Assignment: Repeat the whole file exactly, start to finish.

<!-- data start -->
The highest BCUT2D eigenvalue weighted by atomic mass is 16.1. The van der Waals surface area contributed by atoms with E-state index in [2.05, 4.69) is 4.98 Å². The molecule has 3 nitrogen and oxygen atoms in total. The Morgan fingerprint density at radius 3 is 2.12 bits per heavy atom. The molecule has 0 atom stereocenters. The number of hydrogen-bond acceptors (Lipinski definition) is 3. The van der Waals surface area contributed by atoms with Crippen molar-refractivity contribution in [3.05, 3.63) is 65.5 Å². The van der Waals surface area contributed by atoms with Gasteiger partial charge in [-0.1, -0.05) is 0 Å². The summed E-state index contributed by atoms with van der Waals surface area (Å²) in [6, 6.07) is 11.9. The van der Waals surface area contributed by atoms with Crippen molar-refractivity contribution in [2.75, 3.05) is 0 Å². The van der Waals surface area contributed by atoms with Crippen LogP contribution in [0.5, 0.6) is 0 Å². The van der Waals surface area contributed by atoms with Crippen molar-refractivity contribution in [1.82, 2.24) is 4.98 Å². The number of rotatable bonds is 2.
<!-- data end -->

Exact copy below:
The highest BCUT2D eigenvalue weighted by atomic mass is 16.1. The van der Waals surface area contributed by atoms with E-state index in [2.05, 4.69) is 4.98 Å². The molecule has 3 nitrogen and oxygen atoms in total. The Morgan fingerprint density at radius 3 is 2.12 bits per heavy atom. The molecule has 0 atom stereocenters. The number of hydrogen-bond acceptors (Lipinski definition) is 3. The van der Waals surface area contributed by atoms with Crippen molar-refractivity contribution in [3.05, 3.63) is 65.5 Å². The van der Waals surface area contributed by atoms with Gasteiger partial charge in [-0.1, -0.05) is 0 Å². The summed E-state index contributed by atoms with van der Waals surface area (Å²) in [6, 6.07) is 11.9. The van der Waals surface area contributed by atoms with Crippen molar-refractivity contribution in [2.75, 3.05) is 0 Å². The van der Waals surface area contributed by atoms with Crippen LogP contribution in [0.5, 0.6) is 0 Å². The van der Waals surface area contributed by atoms with Crippen molar-refractivity contribution in [1.82, 2.24) is 4.98 Å². The number of rotatable bonds is 2.